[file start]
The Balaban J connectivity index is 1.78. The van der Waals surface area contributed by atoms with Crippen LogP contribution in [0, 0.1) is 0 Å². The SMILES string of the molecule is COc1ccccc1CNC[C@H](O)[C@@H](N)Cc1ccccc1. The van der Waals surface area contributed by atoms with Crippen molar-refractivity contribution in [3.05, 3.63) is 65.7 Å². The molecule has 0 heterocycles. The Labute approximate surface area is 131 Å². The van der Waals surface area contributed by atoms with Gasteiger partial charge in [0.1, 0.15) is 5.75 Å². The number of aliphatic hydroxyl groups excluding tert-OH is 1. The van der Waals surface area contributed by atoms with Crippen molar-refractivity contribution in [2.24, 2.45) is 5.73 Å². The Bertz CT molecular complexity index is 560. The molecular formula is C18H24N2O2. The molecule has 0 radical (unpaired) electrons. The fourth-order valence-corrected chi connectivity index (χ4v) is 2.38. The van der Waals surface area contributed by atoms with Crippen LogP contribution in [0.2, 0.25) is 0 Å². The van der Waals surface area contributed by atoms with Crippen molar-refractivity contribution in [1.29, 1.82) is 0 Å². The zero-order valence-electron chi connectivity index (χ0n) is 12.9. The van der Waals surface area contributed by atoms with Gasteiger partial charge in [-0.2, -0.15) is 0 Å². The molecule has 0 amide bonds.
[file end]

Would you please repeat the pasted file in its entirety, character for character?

The Balaban J connectivity index is 1.78. The van der Waals surface area contributed by atoms with Crippen LogP contribution in [0, 0.1) is 0 Å². The SMILES string of the molecule is COc1ccccc1CNC[C@H](O)[C@@H](N)Cc1ccccc1. The van der Waals surface area contributed by atoms with Crippen molar-refractivity contribution in [3.05, 3.63) is 65.7 Å². The molecule has 0 heterocycles. The Labute approximate surface area is 131 Å². The van der Waals surface area contributed by atoms with Gasteiger partial charge in [0.1, 0.15) is 5.75 Å². The number of aliphatic hydroxyl groups excluding tert-OH is 1. The van der Waals surface area contributed by atoms with Crippen molar-refractivity contribution in [2.24, 2.45) is 5.73 Å². The Bertz CT molecular complexity index is 560. The molecular formula is C18H24N2O2. The molecule has 0 radical (unpaired) electrons. The fourth-order valence-corrected chi connectivity index (χ4v) is 2.38. The van der Waals surface area contributed by atoms with Crippen LogP contribution in [0.2, 0.25) is 0 Å². The van der Waals surface area contributed by atoms with Crippen molar-refractivity contribution in [1.29, 1.82) is 0 Å². The zero-order valence-electron chi connectivity index (χ0n) is 12.9. The van der Waals surface area contributed by atoms with Gasteiger partial charge in [-0.2, -0.15) is 0 Å². The molecule has 0 amide bonds.